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New criminal laws can reduce crimes against women: DIG

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PIB and police organise a media workshop on 3 sets of rules to come into effect on July

SHILLONG, June 27: Deputy Inspector General of Police, Davis NR Marak on Thursday said the new criminal laws set to take effect from July 1 have the potential to reduce crimes significantly.
He said this on the sidelines of a media workshop titled ‘Vartalap’ organised by the Press Information Bureau under the Ministry of Information and Broadcasting in collaboration with the Meghalaya Police in Shillong.
Three new criminal laws – the Bharatiya Nyaya Sanhita (BNS), Bharatiya Nagarik Suraksha Sanhita (BNSS), and Bharatiya Sakshya Adhiniyam (BSA) of 2023 – aimed at overhauling the criminal justice system in India were discussed at the workshop.
“The existing laws dealing with crimes against women and children have been strengthened in the new criminal laws. We are hopeful that these laws to come into force on July 1 will help in reducing crime against women and children,” Marak said.
He highlighted several key initiatives of the state police. “In every police station, we have juvenile justice units dedicated to children and special police officers assigned to handle crimes against children. Additionally, women’s desks cater specifically to crimes against women and children. Whenever such crimes are reported, we take active steps to resolve cases as quickly as possible,” he said.
Marak said the implementation of these laws will be a “momentous occasion”, affirming that the Meghalaya Police are fully prepared for this transition. “A total of 2,561 police personnel in Meghalaya have been trained on the new laws so far,” he stated.
He emphasised that officers have been educated on the applicability of the new laws and how to approach crimes and cases under these regulations. The preparations for implementing the new laws have been extensive, he added. “We have conducted extensive training for police officers to ensure they are ready to enforce these new laws effectively. While we are prepared, there will inevitably be challenges when it comes to practical implementation,” Marak noted.
“We hope that our officers have understood what they have been trained about, and now we need to translate this training into actual implementation,” he said.
Marak highlighted the shift from the archaic colonial system to a more contemporary and citizen-friendly legal framework. “These new laws have been designed to strengthen law and order by making existing laws relevant to contemporary situations and providing speedy justice to the common man,” he said.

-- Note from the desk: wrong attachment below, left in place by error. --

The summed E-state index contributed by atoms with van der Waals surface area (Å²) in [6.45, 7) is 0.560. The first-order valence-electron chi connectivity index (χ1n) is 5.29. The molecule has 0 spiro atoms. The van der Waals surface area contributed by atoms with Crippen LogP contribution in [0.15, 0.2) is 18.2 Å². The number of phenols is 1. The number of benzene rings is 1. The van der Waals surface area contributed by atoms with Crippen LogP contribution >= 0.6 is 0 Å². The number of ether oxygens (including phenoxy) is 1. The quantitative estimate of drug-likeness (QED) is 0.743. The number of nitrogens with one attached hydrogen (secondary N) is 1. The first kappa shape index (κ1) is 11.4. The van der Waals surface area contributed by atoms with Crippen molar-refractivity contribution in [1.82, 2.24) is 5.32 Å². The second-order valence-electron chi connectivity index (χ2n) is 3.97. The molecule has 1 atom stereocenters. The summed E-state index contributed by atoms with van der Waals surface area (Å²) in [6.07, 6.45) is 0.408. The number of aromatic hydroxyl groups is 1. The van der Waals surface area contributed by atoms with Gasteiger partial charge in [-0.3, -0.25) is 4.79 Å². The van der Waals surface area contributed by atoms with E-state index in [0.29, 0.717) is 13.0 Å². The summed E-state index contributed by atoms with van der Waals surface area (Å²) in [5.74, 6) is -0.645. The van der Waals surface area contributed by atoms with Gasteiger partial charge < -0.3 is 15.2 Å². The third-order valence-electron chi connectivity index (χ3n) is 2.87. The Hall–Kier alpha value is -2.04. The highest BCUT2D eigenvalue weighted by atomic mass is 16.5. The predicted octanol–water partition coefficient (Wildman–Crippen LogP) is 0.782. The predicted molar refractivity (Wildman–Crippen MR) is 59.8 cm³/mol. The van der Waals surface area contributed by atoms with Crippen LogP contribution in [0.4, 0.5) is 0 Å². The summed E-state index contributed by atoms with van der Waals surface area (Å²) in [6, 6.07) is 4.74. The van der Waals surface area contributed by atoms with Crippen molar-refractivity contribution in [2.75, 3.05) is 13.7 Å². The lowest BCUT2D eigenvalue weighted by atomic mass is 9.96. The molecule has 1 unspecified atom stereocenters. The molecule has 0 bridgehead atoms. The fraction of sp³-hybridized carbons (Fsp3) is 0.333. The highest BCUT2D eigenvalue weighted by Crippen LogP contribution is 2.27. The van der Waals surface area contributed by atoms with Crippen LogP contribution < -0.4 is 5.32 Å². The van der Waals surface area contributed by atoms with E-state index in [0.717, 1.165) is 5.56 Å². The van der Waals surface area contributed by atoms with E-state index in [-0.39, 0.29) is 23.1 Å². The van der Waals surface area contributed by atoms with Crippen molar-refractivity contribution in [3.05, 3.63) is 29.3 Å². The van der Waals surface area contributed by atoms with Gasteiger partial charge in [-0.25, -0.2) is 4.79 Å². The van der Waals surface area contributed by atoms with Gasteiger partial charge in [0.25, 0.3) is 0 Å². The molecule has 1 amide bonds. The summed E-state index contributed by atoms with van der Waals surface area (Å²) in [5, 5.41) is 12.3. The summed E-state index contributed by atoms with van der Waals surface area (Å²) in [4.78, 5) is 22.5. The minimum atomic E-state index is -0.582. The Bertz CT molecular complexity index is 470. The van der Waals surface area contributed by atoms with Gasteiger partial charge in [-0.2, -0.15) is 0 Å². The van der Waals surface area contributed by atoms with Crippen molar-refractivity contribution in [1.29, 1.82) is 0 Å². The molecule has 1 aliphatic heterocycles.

He explained that the BNS focuses on ‘Nyaya’ or justice, marking a shift from punishment to a justice-centric approach.
Discussing the BNSS, Marak underscored its citizen-centric criminal procedures, including standardised methods for handling forensic evidence and timelines for investigations and trials.
“Timelines have been prescribed for time-bound investigations, trials, and pronouncements of judgments. A citizen-centric approach has been adopted for the supply of FIR copies, including digital means, and summary trials are mandatory for petty cases,” he said.
The BSA was highlighted as a crucial update to the Indian Evidence Act of 1872, incorporating technological advancements. “The BSA provides for electronic evidence and permits the appearance of witnesses, accused persons, and experts through electronic means like video conferencing,” Marak explained.
During the panel discussion moderated by Ratul Baruah, former News Editor of The Meghalaya Guardian, several key figures shared their insights. They included Patricia Mukhim, Editor of The Shillong Times; Vivek Syiem, Assistant Inspector General of Police; Khalid Khan, Additional Advocate General, Meghalaya; RL Blah; and Anita Nongkhlaw.
Mukhim expressed concerns over the low conviction rate in Meghalaya but was optimistic that the new laws’ promise of time-bound verdicts would ensure timely justice. She praised the efforts of PIB Shillong in organising the workshop and called for more such initiatives to disseminate the essence of the new laws to the grassroots level.
Other notable participants included Bipul Das, DSP Crime, East Khasi Hills, and Ravi Kant Mishra, Associate Professor, Department of Law, NEHU, Shillong, who provided detailed introductions to the new criminal laws. Debu Lyngdoh, Joint Secretary of the State Law Department, emphasised the importance of the new laws for the state’s law enforcement and judicial processes.
The interactive session saw community representatives, students, teachers from law colleges, journalists, and media persons discuss the state’s readiness and the practical implementation of the new amendments. AIGP Syiem highlighted the initial training for staff and technological advancements such as e-FIR applications and QR codes to streamline police work. Khan shared perspectives from the judiciary, while community leaders addressed local challenges and praised the new laws for improving public access to legal processes.
In his concluding remarks, Marak stressed the need for the transition from old to new criminal laws, making the criminal justice system more citizen-friendly, accessible, and transparent.

 

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